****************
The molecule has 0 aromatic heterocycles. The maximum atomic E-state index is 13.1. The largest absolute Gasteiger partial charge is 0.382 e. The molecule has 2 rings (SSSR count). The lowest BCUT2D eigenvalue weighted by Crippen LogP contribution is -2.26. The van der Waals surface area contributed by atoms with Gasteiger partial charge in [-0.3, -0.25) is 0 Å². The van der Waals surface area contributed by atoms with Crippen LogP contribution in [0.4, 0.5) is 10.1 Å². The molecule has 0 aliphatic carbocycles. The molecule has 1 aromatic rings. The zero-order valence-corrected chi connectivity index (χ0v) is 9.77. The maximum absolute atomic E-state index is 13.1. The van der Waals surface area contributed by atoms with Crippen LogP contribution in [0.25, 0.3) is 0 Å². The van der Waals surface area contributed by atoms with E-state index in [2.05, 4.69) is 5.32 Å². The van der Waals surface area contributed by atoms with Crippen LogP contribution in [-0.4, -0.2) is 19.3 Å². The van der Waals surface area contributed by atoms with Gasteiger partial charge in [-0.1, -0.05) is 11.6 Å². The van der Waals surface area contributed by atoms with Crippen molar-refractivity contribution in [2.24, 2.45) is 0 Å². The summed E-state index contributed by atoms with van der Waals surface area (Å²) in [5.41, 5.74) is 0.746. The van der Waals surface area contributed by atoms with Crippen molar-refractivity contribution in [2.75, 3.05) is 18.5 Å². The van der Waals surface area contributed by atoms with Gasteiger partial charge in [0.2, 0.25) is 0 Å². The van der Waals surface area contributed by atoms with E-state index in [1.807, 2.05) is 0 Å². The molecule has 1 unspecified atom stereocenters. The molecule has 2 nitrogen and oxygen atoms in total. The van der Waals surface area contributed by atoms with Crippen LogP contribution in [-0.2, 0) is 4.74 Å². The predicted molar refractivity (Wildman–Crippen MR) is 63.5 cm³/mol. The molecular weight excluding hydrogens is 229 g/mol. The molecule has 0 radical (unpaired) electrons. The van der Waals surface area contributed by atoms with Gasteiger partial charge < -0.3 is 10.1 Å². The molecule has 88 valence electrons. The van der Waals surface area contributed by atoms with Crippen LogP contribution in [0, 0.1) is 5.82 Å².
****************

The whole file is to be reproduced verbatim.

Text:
The molecule has 0 aromatic heterocycles. The maximum atomic E-state index is 13.1. The largest absolute Gasteiger partial charge is 0.382 e. The molecule has 2 rings (SSSR count). The lowest BCUT2D eigenvalue weighted by Crippen LogP contribution is -2.26. The van der Waals surface area contributed by atoms with Gasteiger partial charge in [-0.3, -0.25) is 0 Å². The van der Waals surface area contributed by atoms with Crippen LogP contribution in [0.4, 0.5) is 10.1 Å². The molecule has 0 aliphatic carbocycles. The molecule has 1 aromatic rings. The zero-order valence-corrected chi connectivity index (χ0v) is 9.77. The maximum absolute atomic E-state index is 13.1. The van der Waals surface area contributed by atoms with Crippen LogP contribution in [0.25, 0.3) is 0 Å². The van der Waals surface area contributed by atoms with E-state index in [2.05, 4.69) is 5.32 Å². The van der Waals surface area contributed by atoms with Crippen LogP contribution in [-0.4, -0.2) is 19.3 Å². The van der Waals surface area contributed by atoms with Gasteiger partial charge in [-0.1, -0.05) is 11.6 Å². The van der Waals surface area contributed by atoms with Crippen molar-refractivity contribution in [2.24, 2.45) is 0 Å². The summed E-state index contributed by atoms with van der Waals surface area (Å²) in [5.41, 5.74) is 0.746. The van der Waals surface area contributed by atoms with Crippen molar-refractivity contribution in [2.75, 3.05) is 18.5 Å². The van der Waals surface area contributed by atoms with Gasteiger partial charge in [0.2, 0.25) is 0 Å². The van der Waals surface area contributed by atoms with E-state index in [1.807, 2.05) is 0 Å². The molecule has 1 unspecified atom stereocenters. The molecule has 2 nitrogen and oxygen atoms in total. The van der Waals surface area contributed by atoms with Crippen LogP contribution in [-0.2, 0) is 4.74 Å². The predicted molar refractivity (Wildman–Crippen MR) is 63.5 cm³/mol. The molecular weight excluding hydrogens is 229 g/mol. The molecule has 0 radical (unpaired) electrons. The van der Waals surface area contributed by atoms with Gasteiger partial charge < -0.3 is 10.1 Å². The molecule has 88 valence electrons. The van der Waals surface area contributed by atoms with Crippen LogP contribution in [0, 0.1) is 5.82 Å².